Monday, 7 January 2013

Review: Beyond by Graham McNamee

YA ghost story with an unusual premise

I really enjoyed this creepy read for its slow-burning tension and gradual increase in threat.

The idea is great: Jane's shadow keeps trying to hurt or kill her, dragging her into danger. Naturally, this makes people suspicious about the number of 'accidents' she has and she appears to many as suicidal or attention-seeking. Her best friend, Lexi, is the only one who understands, the only one she's told and together The Creep Sisters, as they are known, seek to figure out what is going on with her shadow, and whether it can be stopped.

As suggested above, the novel had just the right amount of creepy tension for me and I greatly enjoyed it. Those made of sterner stuff than me, drawn by the cover's tagline of "If Stephen King wrote YA..." might be left waiting for the full-on horror element, though. I wouldn't class it as horror really and am glad to see that the King reference doesn't seem to have made it onto the final cover.

A key strength is the relationship between Jane and Lexi, which is convincingly portrayed and offers nice touches - even some humour to break the tension. Jane's voice is fresh and direct. Just look at these opening lines:
I remember dying.
After I got injured my heart stopped and I flatlined.
I was done and gone. But I wasn't alone.
There was something waiting for me when I died. Something dark and cold tried to take my soul away.
How brilliant are they? This directness, the no holds barred voice, continues throughout and is a large part of the book's appeal.

Overall, I'd definitely recommend this for fans of ghostly stories and of chillers.

From the Back Cover:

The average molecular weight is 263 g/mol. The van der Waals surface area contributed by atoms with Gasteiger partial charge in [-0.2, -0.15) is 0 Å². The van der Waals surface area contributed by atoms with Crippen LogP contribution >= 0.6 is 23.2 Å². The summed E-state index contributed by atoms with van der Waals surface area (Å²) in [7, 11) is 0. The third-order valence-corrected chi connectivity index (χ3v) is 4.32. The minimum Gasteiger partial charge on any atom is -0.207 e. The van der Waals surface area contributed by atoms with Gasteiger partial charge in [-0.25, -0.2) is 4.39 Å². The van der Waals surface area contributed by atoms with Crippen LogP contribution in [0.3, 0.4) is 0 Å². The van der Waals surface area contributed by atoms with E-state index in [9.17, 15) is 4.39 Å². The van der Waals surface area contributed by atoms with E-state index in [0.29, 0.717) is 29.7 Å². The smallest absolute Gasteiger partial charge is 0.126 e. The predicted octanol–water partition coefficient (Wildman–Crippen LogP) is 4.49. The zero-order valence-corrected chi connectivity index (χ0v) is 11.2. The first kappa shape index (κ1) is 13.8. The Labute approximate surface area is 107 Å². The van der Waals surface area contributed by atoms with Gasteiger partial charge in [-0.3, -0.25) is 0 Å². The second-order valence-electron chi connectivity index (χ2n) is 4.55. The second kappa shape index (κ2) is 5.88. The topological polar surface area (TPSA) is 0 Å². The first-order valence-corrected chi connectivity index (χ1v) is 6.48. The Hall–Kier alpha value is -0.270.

Jane is not your typical teen. She and her best friend Lexi call themselves the Creep Sisters. 

Only Lexi knows why Jane is different from anyone else: Her own shadow seems to pull her into near-fatal accidents. 

Jane is determined to find out why these terrifying things happen, and to overcome her shadow enemy. Her sleuthing with Lexi connects her own horrors to the secret history of a serial killer...

Published 3 Jan by Hodder
Find more info on Goodreads
My grateful thanks go to the publisher for sending a proof for review

Friday, 4 January 2013

Review: Black Spring by Alison Croggon

Wuthering Heights with Wizards!

No, I couldn't believe it when I read that either, but I loved it. Much of the darkness and strangeness, the ethereality of Wuthering Heights is captured through the fantasy elements in this retelling, while the romance is brought more clearly into focus. Set in a rough, backwards Northern landscape where wizards rule and the bizarre (and tragically pointless) tradition of Vendetta can wipe out entire communities, a southerner, Hammel, takes a break from society. Having become injured on visiting his intriguingly rude and brutish landlord, Hammel wants to know more about the strange man while convalescing so Anna, the servant, tells him all she knows.